As a bicycle advocate, I’ll take every victory I can get and one just crossed my desk. But first the back story…
In May, my phone rang with this admonishment, “Rumble strips are being cut into the shoulder of SR 525 on Whidbey Island right now! What’s going on and what are you doing about it?”
Yikes, and I was just talking with Adventure Cycling Association’s National Bicycle Routes staff about Highway 20 as a Washington treasure. I hopped on my trusty bicycle, loaded up my panniers and headed south on Whidbey Island with my husband Andy. We rode for the next two days crying in frustration and anger to see rumble strips carved into the shoulders of a premier cycling route.
Upon returning home, I armed myself with this picture and headed to Olympia confident but very unhappy that rumbles had been cut seemingly without regard to Washington State Department of Transportation (WSDOT) guidelines.
I met with Transportation Secretary Paula Hammond and two of her staff: the WSDOT Bicycle and Pedestrian Coordinator and the person from WSDOT’s Design Office responsible for writing the Design Manual. I explained what had happened and showed them the photo. I asked that the Design Manual be amended and updated, and I asked for an evaluation of the rumble strip installation on Whidbey Island. That was in June.
Now, in July, some good news! An evaluation by WSDOT headquarters staff validated my appraisal that rumble strips on SR 525 were incorrectly installed along guardrails and other locations, and will be paved over later this summer--SUCCESS! Rumbles on SR 20 were also incorrectly applied and will be paved over next summer--PARTIAL SUCCESS! Changes were made to the Design Manual regarding outreach--MINOR CREDIT! More work needed.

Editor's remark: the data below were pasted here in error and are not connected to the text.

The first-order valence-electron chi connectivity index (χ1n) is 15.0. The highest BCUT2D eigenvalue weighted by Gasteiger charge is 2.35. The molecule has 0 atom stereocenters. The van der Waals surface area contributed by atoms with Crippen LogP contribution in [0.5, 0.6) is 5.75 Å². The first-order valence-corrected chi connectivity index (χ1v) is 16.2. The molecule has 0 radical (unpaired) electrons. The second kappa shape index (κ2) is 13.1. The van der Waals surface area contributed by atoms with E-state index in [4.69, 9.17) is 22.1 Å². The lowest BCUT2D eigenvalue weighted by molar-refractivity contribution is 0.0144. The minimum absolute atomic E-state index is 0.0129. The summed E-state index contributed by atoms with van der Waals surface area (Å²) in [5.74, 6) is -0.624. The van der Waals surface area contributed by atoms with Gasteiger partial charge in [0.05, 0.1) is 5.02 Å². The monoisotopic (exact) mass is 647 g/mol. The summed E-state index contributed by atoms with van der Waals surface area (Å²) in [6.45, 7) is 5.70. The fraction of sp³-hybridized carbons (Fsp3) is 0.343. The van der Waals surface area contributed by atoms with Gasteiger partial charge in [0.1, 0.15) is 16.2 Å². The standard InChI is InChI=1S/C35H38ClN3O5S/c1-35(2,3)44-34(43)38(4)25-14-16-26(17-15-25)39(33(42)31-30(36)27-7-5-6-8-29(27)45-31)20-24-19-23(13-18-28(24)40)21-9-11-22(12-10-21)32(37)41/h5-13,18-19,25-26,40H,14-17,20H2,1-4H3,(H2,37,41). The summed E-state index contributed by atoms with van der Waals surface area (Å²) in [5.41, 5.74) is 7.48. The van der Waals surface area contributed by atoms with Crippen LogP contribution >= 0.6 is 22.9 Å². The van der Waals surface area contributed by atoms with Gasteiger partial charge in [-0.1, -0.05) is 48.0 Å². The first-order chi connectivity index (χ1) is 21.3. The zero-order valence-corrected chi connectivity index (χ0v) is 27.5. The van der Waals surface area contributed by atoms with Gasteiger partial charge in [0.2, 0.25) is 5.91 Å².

Is it a victory that I rode the length of Whidbey Island in the rain with my crabby husband to tell WSDOT that they had done something incorrect and unnecessary? That rumbles affect bicycle safety and interstate tourism? I’ll claim the victory when rumbles are used sparingly for the safety of all roadway users. Watch for action alerts as the Bicycle Alliance plans to act proactively to stop this type of installation.
What’s a rumble strip and why should I care?
If you ride on city streets or county roads, chances are you won’t ride across rumble strips. However, anyone out riding the highways and byways of Washington for recreation, health and happiness should care because a safety feature for motorists can create a serious safety hazard for cyclists.
To paraphrase the US Department of Transportation a shoulder rumble strip is a “longitudinal design feature" which is a series of indented cuts in pavement intended to alert inattentive drivers through vibration and sound that their vehicles have left the travel lane. For more info, check Federal Highways Administration's Rumble Strips FAQ.